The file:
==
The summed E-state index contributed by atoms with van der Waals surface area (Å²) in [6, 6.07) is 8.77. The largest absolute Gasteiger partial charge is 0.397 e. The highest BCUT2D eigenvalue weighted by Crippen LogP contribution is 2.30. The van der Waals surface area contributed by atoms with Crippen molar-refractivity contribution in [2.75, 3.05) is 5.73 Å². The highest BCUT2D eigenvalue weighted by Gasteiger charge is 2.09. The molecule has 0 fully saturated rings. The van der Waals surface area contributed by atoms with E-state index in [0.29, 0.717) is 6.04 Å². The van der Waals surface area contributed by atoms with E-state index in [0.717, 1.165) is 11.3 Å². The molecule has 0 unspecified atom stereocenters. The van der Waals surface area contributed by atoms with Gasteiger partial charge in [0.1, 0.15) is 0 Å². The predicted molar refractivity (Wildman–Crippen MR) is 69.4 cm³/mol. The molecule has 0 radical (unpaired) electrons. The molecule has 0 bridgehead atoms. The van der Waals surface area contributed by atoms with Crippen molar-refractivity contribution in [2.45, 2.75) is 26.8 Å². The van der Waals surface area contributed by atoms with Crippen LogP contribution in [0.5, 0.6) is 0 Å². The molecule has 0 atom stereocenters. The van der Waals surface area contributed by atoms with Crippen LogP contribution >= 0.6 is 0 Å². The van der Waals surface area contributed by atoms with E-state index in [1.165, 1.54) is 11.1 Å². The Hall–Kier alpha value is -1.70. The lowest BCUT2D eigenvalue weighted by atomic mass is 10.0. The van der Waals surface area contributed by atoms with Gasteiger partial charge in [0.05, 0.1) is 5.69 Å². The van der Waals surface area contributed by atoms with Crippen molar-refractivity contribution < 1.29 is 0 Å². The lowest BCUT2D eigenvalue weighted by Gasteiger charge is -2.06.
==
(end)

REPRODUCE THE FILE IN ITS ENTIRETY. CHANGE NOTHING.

The summed E-state index contributed by atoms with van der Waals surface area (Å²) in [6, 6.07) is 8.77. The largest absolute Gasteiger partial charge is 0.397 e. The highest BCUT2D eigenvalue weighted by Crippen LogP contribution is 2.30. The van der Waals surface area contributed by atoms with Crippen molar-refractivity contribution in [2.75, 3.05) is 5.73 Å². The highest BCUT2D eigenvalue weighted by Gasteiger charge is 2.09. The molecule has 0 fully saturated rings. The van der Waals surface area contributed by atoms with E-state index in [0.29, 0.717) is 6.04 Å². The van der Waals surface area contributed by atoms with E-state index in [0.717, 1.165) is 11.3 Å². The molecule has 0 unspecified atom stereocenters. The van der Waals surface area contributed by atoms with Gasteiger partial charge in [0.1, 0.15) is 0 Å². The predicted molar refractivity (Wildman–Crippen MR) is 69.4 cm³/mol. The molecule has 0 radical (unpaired) electrons. The molecule has 0 bridgehead atoms. The van der Waals surface area contributed by atoms with Crippen molar-refractivity contribution in [2.45, 2.75) is 26.8 Å². The van der Waals surface area contributed by atoms with Crippen LogP contribution in [0.5, 0.6) is 0 Å². The molecule has 0 atom stereocenters. The van der Waals surface area contributed by atoms with Crippen LogP contribution >= 0.6 is 0 Å². The van der Waals surface area contributed by atoms with E-state index in [1.165, 1.54) is 11.1 Å². The Hall–Kier alpha value is -1.70. The lowest BCUT2D eigenvalue weighted by atomic mass is 10.0. The van der Waals surface area contributed by atoms with Gasteiger partial charge in [0.05, 0.1) is 5.69 Å². The van der Waals surface area contributed by atoms with Crippen molar-refractivity contribution < 1.29 is 0 Å². The lowest BCUT2D eigenvalue weighted by Gasteiger charge is -2.06.